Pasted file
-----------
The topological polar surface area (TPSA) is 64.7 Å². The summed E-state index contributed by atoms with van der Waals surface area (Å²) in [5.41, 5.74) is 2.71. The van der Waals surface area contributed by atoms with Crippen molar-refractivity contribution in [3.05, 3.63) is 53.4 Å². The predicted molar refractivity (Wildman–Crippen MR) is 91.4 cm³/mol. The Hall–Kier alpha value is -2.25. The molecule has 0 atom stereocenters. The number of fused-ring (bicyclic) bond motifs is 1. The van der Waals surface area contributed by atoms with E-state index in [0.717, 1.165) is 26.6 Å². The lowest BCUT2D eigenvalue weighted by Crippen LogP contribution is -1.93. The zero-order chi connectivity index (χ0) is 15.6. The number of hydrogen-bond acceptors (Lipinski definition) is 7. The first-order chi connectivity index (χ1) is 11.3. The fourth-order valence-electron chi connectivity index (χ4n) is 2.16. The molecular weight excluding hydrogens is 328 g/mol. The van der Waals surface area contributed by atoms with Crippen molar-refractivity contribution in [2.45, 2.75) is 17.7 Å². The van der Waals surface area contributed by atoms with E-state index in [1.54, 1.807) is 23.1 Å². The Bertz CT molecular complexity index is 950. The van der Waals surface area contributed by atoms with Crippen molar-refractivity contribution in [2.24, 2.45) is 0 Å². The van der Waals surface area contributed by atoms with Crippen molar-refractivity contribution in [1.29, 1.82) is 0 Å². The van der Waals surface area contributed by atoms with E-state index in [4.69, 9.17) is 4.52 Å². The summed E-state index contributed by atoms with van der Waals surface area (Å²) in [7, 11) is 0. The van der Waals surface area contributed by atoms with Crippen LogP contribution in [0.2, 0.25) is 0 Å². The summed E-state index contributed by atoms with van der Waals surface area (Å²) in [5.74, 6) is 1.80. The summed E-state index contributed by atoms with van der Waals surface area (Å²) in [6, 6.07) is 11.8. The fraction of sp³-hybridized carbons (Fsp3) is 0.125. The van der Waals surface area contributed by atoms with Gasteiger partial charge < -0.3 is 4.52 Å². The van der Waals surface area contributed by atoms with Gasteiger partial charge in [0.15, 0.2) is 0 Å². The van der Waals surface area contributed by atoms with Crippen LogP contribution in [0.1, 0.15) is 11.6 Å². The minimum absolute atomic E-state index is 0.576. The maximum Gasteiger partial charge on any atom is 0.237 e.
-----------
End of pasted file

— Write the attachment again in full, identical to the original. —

The topological polar surface area (TPSA) is 64.7 Å². The summed E-state index contributed by atoms with van der Waals surface area (Å²) in [5.41, 5.74) is 2.71. The van der Waals surface area contributed by atoms with Crippen molar-refractivity contribution in [3.05, 3.63) is 53.4 Å². The predicted molar refractivity (Wildman–Crippen MR) is 91.4 cm³/mol. The Hall–Kier alpha value is -2.25. The molecule has 0 atom stereocenters. The number of fused-ring (bicyclic) bond motifs is 1. The van der Waals surface area contributed by atoms with E-state index in [0.717, 1.165) is 26.6 Å². The lowest BCUT2D eigenvalue weighted by Crippen LogP contribution is -1.93. The zero-order chi connectivity index (χ0) is 15.6. The number of hydrogen-bond acceptors (Lipinski definition) is 7. The first-order chi connectivity index (χ1) is 11.3. The fourth-order valence-electron chi connectivity index (χ4n) is 2.16. The molecular weight excluding hydrogens is 328 g/mol. The van der Waals surface area contributed by atoms with Crippen molar-refractivity contribution in [2.45, 2.75) is 17.7 Å². The van der Waals surface area contributed by atoms with E-state index in [1.54, 1.807) is 23.1 Å². The Bertz CT molecular complexity index is 950. The van der Waals surface area contributed by atoms with Crippen molar-refractivity contribution in [2.24, 2.45) is 0 Å². The van der Waals surface area contributed by atoms with Crippen molar-refractivity contribution in [1.29, 1.82) is 0 Å². The van der Waals surface area contributed by atoms with E-state index in [4.69, 9.17) is 4.52 Å². The summed E-state index contributed by atoms with van der Waals surface area (Å²) in [7, 11) is 0. The van der Waals surface area contributed by atoms with Crippen LogP contribution in [0.2, 0.25) is 0 Å². The summed E-state index contributed by atoms with van der Waals surface area (Å²) in [5.74, 6) is 1.80. The summed E-state index contributed by atoms with van der Waals surface area (Å²) in [6, 6.07) is 11.8. The fraction of sp³-hybridized carbons (Fsp3) is 0.125. The van der Waals surface area contributed by atoms with Gasteiger partial charge < -0.3 is 4.52 Å². The van der Waals surface area contributed by atoms with Gasteiger partial charge in [0.15, 0.2) is 0 Å². The van der Waals surface area contributed by atoms with Crippen LogP contribution in [0.1, 0.15) is 11.6 Å². The minimum absolute atomic E-state index is 0.576. The maximum Gasteiger partial charge on any atom is 0.237 e.